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HISTORY OF THE NSWTA

Former tennis tournament greats Nancy Reed, Betty Pratt and Charlene Grafton created the SWTA in 1974 in response to a growing constituency of women over 35 who who wanted to play competitive tennis in National Championships (renamed NSWTA in 1977). They believed the group needed its own organization to advocate for women. In 1974, Nancy Reed became the first Chairman of SWTA,  Betty Pratt was Vice-Chair, and Nancy Penson was Secretary/Treasurer. She created and published the first SWTA magazine and Charlene Grafton was the Publicity Chair.

 

Gladys Heldman followed Nancy Reed as President and was well known as the founder of World Tennis Magazine in 1953. In 1970, she supported the “Original 9” women players by giving them a $1 bill to play and hosted the first professional women’s tournament, part of the women’s Virginia Slims tour. The nine included Billie Jean King, Valerie Ziegenfuss, Nancy Richey, Peaches Bartkowicz, Kristy Pigeon, promoter Gladys Heldman, Rosie Casals, Kerry Melville and Judy Dalton. During Gladys’s administration, the word “National” was added to the name of the Senior Women’s Tennis Association.

 

In the early days there was little money in the coffers, but thanks to the generosity of Dr. Hugh McCain of Winter Park, Florida, (where Nancy and Mary Ann Plante resided) the NSWTA was registered with the State of Florida as a 501(c)(4) not-for-profit corporation. Mary Ann served as Executive Secretary and Fran Wakefield was Secretary. The first annual membership meeting took place at the Houston Racquet Club, the site of the annual Clay Court Championships, the largest women’s senior tennis tournament in the country.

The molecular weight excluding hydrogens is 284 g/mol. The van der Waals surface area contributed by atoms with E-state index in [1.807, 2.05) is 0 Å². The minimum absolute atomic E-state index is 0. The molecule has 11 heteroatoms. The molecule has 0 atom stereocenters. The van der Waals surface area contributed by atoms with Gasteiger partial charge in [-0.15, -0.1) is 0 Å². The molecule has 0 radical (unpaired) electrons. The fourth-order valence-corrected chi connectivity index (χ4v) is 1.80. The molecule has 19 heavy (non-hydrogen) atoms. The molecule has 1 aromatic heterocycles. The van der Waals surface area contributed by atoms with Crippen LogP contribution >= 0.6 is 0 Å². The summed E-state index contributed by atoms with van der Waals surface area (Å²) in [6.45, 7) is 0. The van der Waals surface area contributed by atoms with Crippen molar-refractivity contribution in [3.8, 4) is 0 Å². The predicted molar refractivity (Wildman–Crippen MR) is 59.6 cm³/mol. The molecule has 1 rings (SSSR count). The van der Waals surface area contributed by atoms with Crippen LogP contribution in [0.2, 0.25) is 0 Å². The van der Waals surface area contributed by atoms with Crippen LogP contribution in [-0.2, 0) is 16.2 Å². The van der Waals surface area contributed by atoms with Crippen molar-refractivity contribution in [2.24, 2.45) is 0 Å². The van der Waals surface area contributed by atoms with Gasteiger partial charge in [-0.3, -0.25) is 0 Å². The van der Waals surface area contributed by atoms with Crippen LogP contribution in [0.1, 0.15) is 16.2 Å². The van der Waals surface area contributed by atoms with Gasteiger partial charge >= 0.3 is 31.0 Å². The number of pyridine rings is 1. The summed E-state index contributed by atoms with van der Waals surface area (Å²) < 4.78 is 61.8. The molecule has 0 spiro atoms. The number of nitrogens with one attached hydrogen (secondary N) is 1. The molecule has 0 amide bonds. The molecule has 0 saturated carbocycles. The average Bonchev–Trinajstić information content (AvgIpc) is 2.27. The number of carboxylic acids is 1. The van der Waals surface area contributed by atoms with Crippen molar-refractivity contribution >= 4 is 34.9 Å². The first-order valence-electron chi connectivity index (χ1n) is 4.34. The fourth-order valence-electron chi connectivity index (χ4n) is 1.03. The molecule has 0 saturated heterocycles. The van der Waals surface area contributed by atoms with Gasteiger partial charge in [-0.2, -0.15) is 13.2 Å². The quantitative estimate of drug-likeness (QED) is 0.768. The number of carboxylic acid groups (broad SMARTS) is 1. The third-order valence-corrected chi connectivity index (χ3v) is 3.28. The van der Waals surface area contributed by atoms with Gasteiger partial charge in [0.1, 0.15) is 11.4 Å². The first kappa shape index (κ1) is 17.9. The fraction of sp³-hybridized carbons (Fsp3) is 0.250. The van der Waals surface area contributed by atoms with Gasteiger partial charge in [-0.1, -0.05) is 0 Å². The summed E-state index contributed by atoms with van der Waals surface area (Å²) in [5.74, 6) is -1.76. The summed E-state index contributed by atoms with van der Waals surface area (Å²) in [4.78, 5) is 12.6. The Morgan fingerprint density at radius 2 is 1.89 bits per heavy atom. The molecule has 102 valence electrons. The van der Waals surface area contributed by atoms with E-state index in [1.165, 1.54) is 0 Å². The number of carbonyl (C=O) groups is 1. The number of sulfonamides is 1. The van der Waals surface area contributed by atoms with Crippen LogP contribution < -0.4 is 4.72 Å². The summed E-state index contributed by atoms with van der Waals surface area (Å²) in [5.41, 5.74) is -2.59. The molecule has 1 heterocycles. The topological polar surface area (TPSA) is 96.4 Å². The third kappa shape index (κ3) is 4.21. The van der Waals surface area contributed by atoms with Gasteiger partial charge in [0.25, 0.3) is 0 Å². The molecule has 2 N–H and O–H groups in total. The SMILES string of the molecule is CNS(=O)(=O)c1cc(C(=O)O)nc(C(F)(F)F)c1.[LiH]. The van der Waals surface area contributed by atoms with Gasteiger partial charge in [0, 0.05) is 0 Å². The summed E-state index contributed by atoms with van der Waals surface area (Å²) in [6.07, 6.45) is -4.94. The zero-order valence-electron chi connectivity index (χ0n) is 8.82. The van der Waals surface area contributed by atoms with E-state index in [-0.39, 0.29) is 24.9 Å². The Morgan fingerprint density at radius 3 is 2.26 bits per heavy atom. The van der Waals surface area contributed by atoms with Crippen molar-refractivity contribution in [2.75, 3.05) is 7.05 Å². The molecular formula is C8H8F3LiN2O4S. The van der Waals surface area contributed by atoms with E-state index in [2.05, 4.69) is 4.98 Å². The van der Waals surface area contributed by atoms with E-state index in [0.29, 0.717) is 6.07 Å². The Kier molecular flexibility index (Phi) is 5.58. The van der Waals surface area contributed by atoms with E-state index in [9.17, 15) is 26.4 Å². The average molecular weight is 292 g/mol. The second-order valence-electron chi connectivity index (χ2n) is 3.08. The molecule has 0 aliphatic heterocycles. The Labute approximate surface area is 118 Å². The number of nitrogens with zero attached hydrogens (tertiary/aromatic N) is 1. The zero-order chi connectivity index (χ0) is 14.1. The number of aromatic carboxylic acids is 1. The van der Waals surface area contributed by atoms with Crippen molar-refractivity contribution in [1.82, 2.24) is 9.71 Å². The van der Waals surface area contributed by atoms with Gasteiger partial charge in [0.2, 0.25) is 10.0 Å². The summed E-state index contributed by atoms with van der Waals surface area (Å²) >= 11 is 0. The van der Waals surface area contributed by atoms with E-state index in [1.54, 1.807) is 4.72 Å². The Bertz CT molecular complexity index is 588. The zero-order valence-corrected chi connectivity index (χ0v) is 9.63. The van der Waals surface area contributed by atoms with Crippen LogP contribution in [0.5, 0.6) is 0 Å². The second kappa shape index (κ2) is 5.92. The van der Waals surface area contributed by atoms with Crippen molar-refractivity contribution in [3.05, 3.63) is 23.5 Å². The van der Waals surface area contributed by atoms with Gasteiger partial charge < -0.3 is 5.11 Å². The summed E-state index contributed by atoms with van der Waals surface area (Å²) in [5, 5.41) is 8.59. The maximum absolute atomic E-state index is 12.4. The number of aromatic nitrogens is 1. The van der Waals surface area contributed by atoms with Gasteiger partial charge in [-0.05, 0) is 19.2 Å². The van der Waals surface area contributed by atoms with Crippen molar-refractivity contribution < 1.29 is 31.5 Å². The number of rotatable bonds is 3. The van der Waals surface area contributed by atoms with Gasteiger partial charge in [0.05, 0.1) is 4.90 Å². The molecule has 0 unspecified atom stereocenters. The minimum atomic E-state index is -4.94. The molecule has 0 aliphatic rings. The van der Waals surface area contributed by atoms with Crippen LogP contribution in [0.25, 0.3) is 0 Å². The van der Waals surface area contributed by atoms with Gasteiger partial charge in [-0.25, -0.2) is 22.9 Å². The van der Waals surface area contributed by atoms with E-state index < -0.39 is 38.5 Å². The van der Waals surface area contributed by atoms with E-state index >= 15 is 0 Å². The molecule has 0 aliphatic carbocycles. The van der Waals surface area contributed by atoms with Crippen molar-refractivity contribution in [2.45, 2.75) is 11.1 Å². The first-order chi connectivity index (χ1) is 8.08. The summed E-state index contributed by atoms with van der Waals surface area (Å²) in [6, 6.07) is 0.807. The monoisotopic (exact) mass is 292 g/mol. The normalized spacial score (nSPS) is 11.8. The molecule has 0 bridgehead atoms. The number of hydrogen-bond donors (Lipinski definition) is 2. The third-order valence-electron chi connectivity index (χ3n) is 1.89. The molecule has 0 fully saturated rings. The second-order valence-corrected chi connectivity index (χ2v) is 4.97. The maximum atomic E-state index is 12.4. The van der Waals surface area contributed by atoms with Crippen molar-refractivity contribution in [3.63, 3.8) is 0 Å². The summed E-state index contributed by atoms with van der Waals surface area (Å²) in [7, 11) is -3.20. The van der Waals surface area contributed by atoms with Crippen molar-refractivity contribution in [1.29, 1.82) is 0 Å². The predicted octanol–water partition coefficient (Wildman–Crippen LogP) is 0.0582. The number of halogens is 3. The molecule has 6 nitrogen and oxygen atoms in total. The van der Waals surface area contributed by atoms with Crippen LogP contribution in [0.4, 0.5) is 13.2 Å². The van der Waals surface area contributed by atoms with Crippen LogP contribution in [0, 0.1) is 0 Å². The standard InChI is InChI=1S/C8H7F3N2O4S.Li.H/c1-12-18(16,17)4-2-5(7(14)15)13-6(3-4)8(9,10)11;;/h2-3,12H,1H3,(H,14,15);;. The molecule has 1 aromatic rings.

During the early years, Nancy, Mary Ann and Kay Merrill organized and ran the first SWTA tournament (40,50,60,70) at the Maitland Field Club in Maitland, Florida with $1000 in prize money. Shortly after, they formed the Les Grande Dames tour.

 

The NSWTA original logo designed with a lady in a long tennis dress was inspired by a photo of May Sutton Bundy from the early 1900s. The current logo was created and adopted during the presidency of Mary McLean Wilson in 2003.